The editorial entitled "Unskilled Tampering with Human Ailments,"...

The Herald

The editorial entitled "Unskilled Tampering with Human Ailments," which appeared in the Journal of the American Medical Association recently, and which was reprinted with brief comments in your paper, contained the latest device of this association for obtaining control of all efforts to prevent or cure disease. This device was presented in the following words: "The practice of medicine,—that is, the healing of the sick." In fine, the American Medical Association would identify these terms with each other, and put them into general use as equivalents, so that the injustice of giving a monopoly to medical practitioners would be less evident than it is at present. For this purpose the editorial in question was doubtless furnished to newspapers throughout the United States, including The Herald.

This editorial further contained a very interesting point in the following words: "Without a correct diagnosis, any form of treatment is guesswork." The evident purpose of this statement was to deny the efficacy of any curative method that is not based on physical diagnosis. It was particularly aimed at Christian Science, which was presently named. Logically, however, the effect of the statement was simply to admit the uncertainty of every curative system which is based on physical diagnosis, for diagnosis is uncertain under the most favorable conditions.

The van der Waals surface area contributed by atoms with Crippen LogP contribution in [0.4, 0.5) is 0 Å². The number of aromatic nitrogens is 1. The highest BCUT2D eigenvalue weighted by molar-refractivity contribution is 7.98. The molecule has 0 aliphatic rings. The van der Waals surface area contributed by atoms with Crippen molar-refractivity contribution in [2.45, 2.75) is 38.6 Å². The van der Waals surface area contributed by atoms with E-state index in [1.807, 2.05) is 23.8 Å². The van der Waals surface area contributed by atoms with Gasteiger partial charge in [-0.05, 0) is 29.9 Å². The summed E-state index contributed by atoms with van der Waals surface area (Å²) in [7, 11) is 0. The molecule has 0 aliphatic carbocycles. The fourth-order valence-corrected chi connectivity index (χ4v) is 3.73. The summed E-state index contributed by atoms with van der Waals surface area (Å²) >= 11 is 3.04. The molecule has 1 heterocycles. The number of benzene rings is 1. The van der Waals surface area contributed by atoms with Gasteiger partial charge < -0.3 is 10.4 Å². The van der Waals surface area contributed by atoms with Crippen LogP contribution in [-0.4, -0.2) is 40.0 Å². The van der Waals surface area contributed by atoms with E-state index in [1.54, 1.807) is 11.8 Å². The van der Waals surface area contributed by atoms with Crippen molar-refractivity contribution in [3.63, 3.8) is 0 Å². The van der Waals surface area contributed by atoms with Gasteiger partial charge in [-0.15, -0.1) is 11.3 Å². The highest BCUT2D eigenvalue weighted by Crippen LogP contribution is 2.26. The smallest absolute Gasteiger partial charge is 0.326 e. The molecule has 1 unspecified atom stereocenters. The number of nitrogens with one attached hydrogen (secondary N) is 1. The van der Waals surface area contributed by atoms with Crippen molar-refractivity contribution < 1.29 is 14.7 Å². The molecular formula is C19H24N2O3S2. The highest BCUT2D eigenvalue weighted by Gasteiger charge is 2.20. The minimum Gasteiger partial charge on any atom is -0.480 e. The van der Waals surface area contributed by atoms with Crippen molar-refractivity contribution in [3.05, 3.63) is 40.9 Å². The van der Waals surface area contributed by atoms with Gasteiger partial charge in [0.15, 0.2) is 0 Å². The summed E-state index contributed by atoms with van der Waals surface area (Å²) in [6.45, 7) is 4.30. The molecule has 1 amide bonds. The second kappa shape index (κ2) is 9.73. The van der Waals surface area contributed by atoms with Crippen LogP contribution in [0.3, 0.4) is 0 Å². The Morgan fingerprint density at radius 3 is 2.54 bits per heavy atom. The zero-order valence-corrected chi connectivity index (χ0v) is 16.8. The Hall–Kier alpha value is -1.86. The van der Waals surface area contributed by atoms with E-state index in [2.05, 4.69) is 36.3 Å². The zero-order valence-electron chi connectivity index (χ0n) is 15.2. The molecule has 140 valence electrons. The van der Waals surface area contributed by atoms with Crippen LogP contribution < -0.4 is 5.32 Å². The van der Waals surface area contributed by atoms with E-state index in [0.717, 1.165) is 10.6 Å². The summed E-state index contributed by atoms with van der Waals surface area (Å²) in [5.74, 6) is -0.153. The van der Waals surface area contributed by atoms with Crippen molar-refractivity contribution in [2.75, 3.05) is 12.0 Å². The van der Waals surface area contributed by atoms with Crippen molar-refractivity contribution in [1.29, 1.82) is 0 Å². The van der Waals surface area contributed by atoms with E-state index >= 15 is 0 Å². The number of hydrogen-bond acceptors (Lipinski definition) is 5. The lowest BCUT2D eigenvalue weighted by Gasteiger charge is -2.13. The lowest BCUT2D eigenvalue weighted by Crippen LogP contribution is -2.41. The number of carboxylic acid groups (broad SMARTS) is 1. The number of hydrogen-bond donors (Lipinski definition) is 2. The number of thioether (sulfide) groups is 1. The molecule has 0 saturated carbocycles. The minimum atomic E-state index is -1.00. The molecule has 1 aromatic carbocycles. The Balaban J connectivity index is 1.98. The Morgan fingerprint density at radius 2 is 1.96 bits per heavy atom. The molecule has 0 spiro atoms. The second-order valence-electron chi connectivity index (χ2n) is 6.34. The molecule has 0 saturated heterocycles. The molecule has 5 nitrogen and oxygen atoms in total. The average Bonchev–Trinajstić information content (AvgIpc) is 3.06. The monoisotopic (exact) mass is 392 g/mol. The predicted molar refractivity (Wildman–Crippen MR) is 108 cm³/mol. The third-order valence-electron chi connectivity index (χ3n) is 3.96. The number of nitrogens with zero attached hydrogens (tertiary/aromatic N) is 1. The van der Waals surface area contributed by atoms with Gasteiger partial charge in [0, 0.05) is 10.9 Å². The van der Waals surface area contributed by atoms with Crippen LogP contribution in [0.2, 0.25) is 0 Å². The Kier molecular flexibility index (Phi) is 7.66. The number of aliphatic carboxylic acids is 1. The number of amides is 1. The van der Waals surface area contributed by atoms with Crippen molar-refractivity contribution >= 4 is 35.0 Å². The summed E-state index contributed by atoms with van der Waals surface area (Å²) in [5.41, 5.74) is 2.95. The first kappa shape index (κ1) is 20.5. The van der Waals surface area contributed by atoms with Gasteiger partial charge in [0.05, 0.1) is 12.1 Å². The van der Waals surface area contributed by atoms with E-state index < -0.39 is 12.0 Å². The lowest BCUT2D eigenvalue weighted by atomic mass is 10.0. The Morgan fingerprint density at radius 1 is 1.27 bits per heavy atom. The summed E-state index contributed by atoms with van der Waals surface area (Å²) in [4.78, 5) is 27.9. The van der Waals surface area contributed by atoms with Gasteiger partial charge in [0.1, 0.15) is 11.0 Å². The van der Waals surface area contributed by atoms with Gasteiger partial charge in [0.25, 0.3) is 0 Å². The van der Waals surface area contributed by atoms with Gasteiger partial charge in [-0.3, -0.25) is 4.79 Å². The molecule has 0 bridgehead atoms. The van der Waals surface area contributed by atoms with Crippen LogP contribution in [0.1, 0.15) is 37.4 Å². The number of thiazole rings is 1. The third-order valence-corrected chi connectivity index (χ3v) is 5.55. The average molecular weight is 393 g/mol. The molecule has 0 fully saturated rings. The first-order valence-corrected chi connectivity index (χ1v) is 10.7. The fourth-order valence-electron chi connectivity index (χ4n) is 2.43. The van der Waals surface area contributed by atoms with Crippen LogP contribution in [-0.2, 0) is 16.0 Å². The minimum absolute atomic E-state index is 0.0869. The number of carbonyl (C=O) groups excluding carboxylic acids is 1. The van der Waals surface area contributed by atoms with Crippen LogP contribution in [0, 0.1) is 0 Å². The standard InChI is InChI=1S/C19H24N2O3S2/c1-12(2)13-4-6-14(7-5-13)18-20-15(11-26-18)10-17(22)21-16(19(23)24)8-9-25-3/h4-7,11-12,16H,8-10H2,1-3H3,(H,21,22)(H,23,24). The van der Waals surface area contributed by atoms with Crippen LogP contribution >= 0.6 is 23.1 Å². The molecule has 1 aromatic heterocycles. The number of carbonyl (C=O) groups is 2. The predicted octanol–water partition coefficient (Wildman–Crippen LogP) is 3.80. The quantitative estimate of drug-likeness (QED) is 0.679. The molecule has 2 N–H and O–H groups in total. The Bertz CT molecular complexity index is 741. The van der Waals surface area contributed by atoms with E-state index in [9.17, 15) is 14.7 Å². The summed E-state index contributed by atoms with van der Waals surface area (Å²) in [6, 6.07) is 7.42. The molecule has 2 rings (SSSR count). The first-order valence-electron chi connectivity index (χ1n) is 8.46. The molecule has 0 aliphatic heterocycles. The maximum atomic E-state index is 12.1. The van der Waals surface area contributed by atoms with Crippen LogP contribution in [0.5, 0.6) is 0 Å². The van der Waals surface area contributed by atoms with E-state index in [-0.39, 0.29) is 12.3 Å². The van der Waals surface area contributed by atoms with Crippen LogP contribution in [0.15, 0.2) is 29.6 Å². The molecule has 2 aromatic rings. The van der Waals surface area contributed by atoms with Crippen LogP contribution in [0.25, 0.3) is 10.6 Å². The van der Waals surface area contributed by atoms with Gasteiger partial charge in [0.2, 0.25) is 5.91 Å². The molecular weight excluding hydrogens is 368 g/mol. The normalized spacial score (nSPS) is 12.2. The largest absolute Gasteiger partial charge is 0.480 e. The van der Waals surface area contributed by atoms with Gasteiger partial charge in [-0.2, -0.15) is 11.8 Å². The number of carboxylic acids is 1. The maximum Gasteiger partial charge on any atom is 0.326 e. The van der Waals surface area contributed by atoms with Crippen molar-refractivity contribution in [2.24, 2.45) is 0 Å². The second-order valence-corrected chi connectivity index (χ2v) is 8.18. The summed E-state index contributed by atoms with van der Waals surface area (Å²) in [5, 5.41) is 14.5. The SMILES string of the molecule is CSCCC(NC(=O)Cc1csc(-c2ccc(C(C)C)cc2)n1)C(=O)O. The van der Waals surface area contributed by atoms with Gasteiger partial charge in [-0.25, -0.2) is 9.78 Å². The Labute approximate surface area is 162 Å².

The Journal of the American Medical Association recently contained an article on clinical medicine by a professor of physiology, in which he referred to the pathologic conditions discovered by post-mortem examination, as compared with the diagnoses made during life, in the cases of three thousand patients who had died at the Massachusetts General Hospital. These cases included twenty-eight diseases. In the article referred to the result of these comparisons of diagnoses with actual conditions was summed up as follows: "The average of mistaken diagnosis in these twenty-eight diseases was 46.5 per cent, or nearly one half, and this in one of the leading hospitals of the country, where all available aids to correct diagnosis ought to be had."

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